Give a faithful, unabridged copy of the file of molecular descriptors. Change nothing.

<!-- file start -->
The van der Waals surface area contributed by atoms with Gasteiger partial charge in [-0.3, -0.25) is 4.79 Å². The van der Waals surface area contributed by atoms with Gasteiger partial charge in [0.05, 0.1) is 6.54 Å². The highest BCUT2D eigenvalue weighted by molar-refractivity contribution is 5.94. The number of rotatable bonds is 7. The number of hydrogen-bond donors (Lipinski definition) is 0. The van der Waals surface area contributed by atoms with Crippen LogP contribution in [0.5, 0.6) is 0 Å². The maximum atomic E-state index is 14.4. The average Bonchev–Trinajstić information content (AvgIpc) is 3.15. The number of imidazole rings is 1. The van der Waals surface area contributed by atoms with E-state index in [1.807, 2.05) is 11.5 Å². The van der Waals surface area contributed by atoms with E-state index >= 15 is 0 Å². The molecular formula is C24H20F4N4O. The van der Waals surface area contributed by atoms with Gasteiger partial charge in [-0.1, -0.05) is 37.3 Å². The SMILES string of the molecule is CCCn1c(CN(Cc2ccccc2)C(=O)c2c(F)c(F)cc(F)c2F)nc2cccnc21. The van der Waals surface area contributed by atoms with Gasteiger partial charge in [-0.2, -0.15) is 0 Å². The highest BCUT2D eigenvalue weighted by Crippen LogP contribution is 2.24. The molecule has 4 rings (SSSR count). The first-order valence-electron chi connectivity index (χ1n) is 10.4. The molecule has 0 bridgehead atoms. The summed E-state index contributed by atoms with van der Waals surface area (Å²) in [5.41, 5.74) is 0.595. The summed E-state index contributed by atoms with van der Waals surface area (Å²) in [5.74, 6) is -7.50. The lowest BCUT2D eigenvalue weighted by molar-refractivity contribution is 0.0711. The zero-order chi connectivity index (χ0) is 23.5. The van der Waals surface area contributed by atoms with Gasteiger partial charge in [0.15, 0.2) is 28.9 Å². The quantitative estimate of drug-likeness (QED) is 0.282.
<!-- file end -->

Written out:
The van der Waals surface area contributed by atoms with Gasteiger partial charge in [-0.3, -0.25) is 4.79 Å². The van der Waals surface area contributed by atoms with Gasteiger partial charge in [0.05, 0.1) is 6.54 Å². The highest BCUT2D eigenvalue weighted by molar-refractivity contribution is 5.94. The number of rotatable bonds is 7. The number of hydrogen-bond donors (Lipinski definition) is 0. The van der Waals surface area contributed by atoms with Crippen LogP contribution in [0.5, 0.6) is 0 Å². The maximum atomic E-state index is 14.4. The average Bonchev–Trinajstić information content (AvgIpc) is 3.15. The number of imidazole rings is 1. The van der Waals surface area contributed by atoms with E-state index in [1.807, 2.05) is 11.5 Å². The van der Waals surface area contributed by atoms with E-state index >= 15 is 0 Å². The molecular formula is C24H20F4N4O. The van der Waals surface area contributed by atoms with Gasteiger partial charge in [-0.1, -0.05) is 37.3 Å². The SMILES string of the molecule is CCCn1c(CN(Cc2ccccc2)C(=O)c2c(F)c(F)cc(F)c2F)nc2cccnc21. The van der Waals surface area contributed by atoms with Gasteiger partial charge in [-0.2, -0.15) is 0 Å². The highest BCUT2D eigenvalue weighted by Crippen LogP contribution is 2.24. The molecule has 4 rings (SSSR count). The first-order valence-electron chi connectivity index (χ1n) is 10.4. The molecule has 0 bridgehead atoms. The summed E-state index contributed by atoms with van der Waals surface area (Å²) in [5.41, 5.74) is 0.595. The summed E-state index contributed by atoms with van der Waals surface area (Å²) in [5.74, 6) is -7.50. The lowest BCUT2D eigenvalue weighted by molar-refractivity contribution is 0.0711. The zero-order chi connectivity index (χ0) is 23.5. The van der Waals surface area contributed by atoms with Gasteiger partial charge in [0.15, 0.2) is 28.9 Å². The quantitative estimate of drug-likeness (QED) is 0.282.